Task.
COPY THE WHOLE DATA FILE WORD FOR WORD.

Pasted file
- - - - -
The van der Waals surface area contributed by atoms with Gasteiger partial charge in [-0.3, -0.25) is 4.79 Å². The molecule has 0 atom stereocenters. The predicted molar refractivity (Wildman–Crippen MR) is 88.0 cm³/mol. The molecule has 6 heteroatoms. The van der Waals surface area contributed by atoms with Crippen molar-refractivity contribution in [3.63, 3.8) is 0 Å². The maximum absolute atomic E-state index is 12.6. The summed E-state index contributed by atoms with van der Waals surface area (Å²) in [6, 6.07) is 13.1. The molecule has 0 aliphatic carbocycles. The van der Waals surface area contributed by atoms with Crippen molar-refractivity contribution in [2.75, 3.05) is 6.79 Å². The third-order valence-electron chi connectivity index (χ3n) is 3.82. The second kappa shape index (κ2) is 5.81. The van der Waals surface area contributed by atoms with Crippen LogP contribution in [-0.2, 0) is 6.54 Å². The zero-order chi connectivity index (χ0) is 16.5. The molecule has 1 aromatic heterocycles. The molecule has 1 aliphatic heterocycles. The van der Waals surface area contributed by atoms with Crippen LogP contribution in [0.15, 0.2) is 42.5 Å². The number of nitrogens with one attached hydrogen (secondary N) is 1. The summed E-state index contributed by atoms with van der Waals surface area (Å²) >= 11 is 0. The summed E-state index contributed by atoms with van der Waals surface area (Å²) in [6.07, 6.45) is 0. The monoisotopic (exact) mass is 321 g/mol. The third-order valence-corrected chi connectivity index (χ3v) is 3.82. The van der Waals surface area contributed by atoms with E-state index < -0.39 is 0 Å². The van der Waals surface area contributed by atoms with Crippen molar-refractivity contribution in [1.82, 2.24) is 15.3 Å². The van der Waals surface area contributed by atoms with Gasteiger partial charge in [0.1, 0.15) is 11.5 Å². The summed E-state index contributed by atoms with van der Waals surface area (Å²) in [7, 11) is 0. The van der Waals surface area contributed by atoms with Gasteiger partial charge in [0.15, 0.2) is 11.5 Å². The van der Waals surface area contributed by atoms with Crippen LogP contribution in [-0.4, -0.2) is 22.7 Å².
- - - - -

The van der Waals surface area contributed by atoms with Gasteiger partial charge in [-0.3, -0.25) is 4.79 Å². The molecule has 0 atom stereocenters. The predicted molar refractivity (Wildman–Crippen MR) is 88.0 cm³/mol. The molecule has 6 heteroatoms. The van der Waals surface area contributed by atoms with Crippen molar-refractivity contribution in [3.63, 3.8) is 0 Å². The maximum absolute atomic E-state index is 12.6. The summed E-state index contributed by atoms with van der Waals surface area (Å²) in [6, 6.07) is 13.1. The molecule has 0 aliphatic carbocycles. The van der Waals surface area contributed by atoms with Crippen molar-refractivity contribution in [2.75, 3.05) is 6.79 Å². The third-order valence-electron chi connectivity index (χ3n) is 3.82. The second kappa shape index (κ2) is 5.81. The van der Waals surface area contributed by atoms with Crippen LogP contribution in [-0.2, 0) is 6.54 Å². The zero-order chi connectivity index (χ0) is 16.5. The molecule has 1 aromatic heterocycles. The molecule has 1 aliphatic heterocycles. The van der Waals surface area contributed by atoms with Crippen LogP contribution in [0.15, 0.2) is 42.5 Å². The number of nitrogens with one attached hydrogen (secondary N) is 1. The summed E-state index contributed by atoms with van der Waals surface area (Å²) >= 11 is 0. The summed E-state index contributed by atoms with van der Waals surface area (Å²) in [6.07, 6.45) is 0. The monoisotopic (exact) mass is 321 g/mol. The third-order valence-corrected chi connectivity index (χ3v) is 3.82. The van der Waals surface area contributed by atoms with E-state index < -0.39 is 0 Å². The van der Waals surface area contributed by atoms with Crippen molar-refractivity contribution in [1.82, 2.24) is 15.3 Å². The van der Waals surface area contributed by atoms with Gasteiger partial charge in [0.1, 0.15) is 11.5 Å². The summed E-state index contributed by atoms with van der Waals surface area (Å²) in [7, 11) is 0. The van der Waals surface area contributed by atoms with Gasteiger partial charge in [0.15, 0.2) is 11.5 Å². The van der Waals surface area contributed by atoms with Crippen LogP contribution in [-0.4, -0.2) is 22.7 Å².